In the wake of the Great Recesssion, does capitalism have a future? Speakers at this morning’s opening session on Day 2 of the OECD Forum seem to think it does, however it might be “capitalism, but not as we know it”.
Both Anatole Kaletsky, an economics commentator at The Times newspaper, and Lord Robert Skidelsky, the British economic historian, have been arguing that we may now be entering a new phase of economic history – what Mr. Kaletsky calls Capitalism 4.0.
They argue that, in broad terms, Capitalism 1.0 began with Adam Smith and the rise of laisser-faire economics, when governments gave way to the power of markets. That began to reverse in the late 19th or early 20th centuries – depending on your point of view – with the rise of social democracy and greater power for governments.
In turn, that yielded to the era of what some have called free-market fundamentalism, characterised by the reforms led by the likes of Ronald Reagan and Margaret Thatcher. Now, once again, the market’s power is in doubt, but what comes next?
Mr. Kaletsky believes we’re entering a new period of pragmatism, when ideology will give way to a more “common sense” approach. He also says cash-strapped governments now face the challenge of having to do more but with fewer resources, which he believes will fuel some creative approaches.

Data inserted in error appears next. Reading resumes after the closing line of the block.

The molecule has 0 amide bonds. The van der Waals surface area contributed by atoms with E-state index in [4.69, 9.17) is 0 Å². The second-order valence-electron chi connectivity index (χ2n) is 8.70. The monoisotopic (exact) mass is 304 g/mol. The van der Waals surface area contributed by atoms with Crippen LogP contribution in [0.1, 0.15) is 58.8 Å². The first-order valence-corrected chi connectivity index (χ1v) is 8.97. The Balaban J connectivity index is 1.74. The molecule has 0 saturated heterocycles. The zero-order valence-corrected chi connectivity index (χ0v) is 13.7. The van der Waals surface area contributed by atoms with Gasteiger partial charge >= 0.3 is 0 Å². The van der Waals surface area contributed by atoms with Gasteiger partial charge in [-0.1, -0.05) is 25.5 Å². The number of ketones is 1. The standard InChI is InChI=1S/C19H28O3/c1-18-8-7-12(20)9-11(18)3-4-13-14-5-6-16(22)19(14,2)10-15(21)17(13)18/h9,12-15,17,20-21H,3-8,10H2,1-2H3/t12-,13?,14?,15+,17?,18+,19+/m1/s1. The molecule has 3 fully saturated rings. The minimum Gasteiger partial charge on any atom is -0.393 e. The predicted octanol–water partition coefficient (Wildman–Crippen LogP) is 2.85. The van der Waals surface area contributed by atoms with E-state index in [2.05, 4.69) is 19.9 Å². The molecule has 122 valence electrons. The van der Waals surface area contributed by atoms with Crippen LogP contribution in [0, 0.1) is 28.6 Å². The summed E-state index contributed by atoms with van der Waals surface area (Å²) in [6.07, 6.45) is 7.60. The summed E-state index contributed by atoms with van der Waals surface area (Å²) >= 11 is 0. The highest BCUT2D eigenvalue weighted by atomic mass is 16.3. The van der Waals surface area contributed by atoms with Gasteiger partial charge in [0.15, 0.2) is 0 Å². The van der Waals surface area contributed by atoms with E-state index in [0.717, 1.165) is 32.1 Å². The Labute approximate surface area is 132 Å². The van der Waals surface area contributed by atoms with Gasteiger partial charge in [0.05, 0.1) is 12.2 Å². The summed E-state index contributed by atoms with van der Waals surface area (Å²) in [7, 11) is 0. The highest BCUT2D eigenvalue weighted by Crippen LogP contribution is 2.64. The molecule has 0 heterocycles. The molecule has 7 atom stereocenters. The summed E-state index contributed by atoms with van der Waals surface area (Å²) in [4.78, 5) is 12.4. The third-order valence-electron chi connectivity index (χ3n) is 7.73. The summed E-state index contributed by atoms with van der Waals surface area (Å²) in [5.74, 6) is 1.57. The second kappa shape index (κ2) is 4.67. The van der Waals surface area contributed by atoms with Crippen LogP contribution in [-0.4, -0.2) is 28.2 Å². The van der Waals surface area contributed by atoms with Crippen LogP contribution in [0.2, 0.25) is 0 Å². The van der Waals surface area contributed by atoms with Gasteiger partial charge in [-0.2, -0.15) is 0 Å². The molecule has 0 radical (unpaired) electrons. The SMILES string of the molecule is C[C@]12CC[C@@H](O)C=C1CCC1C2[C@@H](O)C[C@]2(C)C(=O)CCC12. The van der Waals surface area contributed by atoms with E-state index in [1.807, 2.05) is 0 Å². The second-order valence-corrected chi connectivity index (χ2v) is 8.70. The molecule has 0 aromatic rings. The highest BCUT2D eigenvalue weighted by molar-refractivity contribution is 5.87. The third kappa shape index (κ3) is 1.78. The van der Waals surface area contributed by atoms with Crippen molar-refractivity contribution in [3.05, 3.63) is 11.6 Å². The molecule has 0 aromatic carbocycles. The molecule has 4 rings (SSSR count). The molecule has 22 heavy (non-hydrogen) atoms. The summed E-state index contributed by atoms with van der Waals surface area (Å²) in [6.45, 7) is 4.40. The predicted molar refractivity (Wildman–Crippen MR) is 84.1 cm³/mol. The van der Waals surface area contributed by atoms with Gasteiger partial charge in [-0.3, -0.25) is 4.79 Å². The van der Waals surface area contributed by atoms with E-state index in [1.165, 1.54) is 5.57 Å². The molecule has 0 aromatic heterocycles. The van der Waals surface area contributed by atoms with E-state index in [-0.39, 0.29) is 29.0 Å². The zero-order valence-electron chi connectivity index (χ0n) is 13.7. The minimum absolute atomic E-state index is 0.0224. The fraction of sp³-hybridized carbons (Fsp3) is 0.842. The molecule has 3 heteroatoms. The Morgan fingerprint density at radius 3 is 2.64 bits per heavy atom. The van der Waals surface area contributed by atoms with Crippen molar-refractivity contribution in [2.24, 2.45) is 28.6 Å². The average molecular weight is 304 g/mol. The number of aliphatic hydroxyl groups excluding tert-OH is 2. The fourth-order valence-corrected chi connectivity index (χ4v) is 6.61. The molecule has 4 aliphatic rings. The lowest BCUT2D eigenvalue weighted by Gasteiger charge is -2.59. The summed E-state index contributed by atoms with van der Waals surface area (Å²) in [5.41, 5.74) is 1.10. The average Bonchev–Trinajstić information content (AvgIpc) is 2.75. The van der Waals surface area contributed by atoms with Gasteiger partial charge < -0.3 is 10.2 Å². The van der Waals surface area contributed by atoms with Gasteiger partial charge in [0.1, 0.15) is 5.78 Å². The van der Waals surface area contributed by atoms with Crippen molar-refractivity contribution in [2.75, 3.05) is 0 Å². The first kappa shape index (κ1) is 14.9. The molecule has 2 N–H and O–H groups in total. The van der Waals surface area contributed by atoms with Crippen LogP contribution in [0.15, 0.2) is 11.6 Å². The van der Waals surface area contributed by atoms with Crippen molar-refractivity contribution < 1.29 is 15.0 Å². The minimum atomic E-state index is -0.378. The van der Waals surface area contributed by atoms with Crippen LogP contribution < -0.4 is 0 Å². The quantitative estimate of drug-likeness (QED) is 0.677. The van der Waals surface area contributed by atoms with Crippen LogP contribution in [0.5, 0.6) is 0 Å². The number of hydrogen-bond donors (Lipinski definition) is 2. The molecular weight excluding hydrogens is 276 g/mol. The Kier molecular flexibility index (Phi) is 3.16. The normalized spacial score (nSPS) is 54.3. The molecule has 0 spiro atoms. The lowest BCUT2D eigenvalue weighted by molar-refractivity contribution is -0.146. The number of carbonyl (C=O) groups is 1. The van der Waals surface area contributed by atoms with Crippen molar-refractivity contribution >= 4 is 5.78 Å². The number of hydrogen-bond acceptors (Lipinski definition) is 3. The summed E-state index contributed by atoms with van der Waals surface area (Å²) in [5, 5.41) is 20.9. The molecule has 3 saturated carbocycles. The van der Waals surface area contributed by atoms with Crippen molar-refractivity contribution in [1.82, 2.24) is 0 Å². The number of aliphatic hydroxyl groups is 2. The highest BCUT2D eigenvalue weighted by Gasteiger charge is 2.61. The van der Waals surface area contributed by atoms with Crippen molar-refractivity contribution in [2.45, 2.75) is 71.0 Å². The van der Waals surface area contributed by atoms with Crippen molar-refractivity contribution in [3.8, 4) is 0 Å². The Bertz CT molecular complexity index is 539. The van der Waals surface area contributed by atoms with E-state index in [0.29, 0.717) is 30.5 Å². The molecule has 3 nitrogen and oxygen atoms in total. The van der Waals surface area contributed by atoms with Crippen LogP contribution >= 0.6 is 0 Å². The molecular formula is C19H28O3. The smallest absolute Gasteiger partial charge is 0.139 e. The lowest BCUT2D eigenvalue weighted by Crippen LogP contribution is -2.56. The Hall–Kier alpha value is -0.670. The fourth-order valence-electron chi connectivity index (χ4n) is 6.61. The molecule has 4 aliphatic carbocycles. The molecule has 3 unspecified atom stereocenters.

Lord Skidelsky believes the new era may see less of an emphasis on wealth creation for the sake of it: He’s told the session that’s planning a new book on just this issue entitled, How Much Is Enough: The Economics Of A Good Life. “Wealth is a means to an end, not an end in itself,” according to Lord Skidelsky. “Beyond that, the quest for more and more becomes irrational.”
Indeed, the theme of the limits of current models of capitalism to satisfy human needs has cropped up repeatedly. Sharan Burrow, President of the International Trade Union Confederation, has argued that there needs to be a rebalancing, with more of the economic rewards going to regular workers. Avivah Wittenberg-Cox, CEO of 20-first, says we need a shift in values, with a bigger role for women in the economy and overall governance. “If Lehman Brothers had been Lehman Sisters would we be in this mess?” she has asked.
Governance is also on the mind of Adrian Blundell-Wignall, Deputy Director of the Financial and Enterprise Affairs section of the OECD. He’s worried that, even after the crisis we’ve been through, we’re still not doing enough to create banks with high internal walls between regular banking and more risky activities.
How big a crisis will it take, he wonders, before we get the changes in governance that we need? One other big theme worth noting is the view that capitalism may now be morphing into a number of regional varieties – American, Chinese and European were the most frequently cited. Anatole Kaletsky has warned that it’s essential that American capitalism keeps up with the other forms and doesn’t slip behind. In particular, he’s concerned about the implications for democracy if the mode of capitalism as practiced in more authoritarian states becomes dominant. Overall, a fascinating session.